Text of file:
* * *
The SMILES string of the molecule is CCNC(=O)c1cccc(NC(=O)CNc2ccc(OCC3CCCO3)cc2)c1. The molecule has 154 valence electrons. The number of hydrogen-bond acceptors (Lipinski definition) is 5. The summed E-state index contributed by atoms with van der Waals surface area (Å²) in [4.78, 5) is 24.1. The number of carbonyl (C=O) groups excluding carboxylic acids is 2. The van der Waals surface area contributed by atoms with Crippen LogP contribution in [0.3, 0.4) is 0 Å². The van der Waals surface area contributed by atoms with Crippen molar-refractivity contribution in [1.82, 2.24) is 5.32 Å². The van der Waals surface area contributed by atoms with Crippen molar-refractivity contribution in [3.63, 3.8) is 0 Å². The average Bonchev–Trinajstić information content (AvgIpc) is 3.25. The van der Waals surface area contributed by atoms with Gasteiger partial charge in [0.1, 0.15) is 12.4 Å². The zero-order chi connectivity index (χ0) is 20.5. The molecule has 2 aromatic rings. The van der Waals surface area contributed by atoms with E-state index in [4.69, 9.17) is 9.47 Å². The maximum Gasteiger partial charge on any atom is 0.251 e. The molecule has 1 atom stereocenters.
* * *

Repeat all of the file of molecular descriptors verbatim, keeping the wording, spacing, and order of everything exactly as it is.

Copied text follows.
The SMILES string of the molecule is CCNC(=O)c1cccc(NC(=O)CNc2ccc(OCC3CCCO3)cc2)c1. The molecule has 154 valence electrons. The number of hydrogen-bond acceptors (Lipinski definition) is 5. The summed E-state index contributed by atoms with van der Waals surface area (Å²) in [4.78, 5) is 24.1. The number of carbonyl (C=O) groups excluding carboxylic acids is 2. The van der Waals surface area contributed by atoms with Crippen LogP contribution in [0.3, 0.4) is 0 Å². The van der Waals surface area contributed by atoms with Crippen molar-refractivity contribution in [1.82, 2.24) is 5.32 Å². The van der Waals surface area contributed by atoms with Crippen molar-refractivity contribution in [3.63, 3.8) is 0 Å². The average Bonchev–Trinajstić information content (AvgIpc) is 3.25. The van der Waals surface area contributed by atoms with Gasteiger partial charge in [0.1, 0.15) is 12.4 Å². The zero-order chi connectivity index (χ0) is 20.5. The molecule has 2 aromatic rings. The van der Waals surface area contributed by atoms with E-state index in [4.69, 9.17) is 9.47 Å². The maximum Gasteiger partial charge on any atom is 0.251 e. The molecule has 1 atom stereocenters.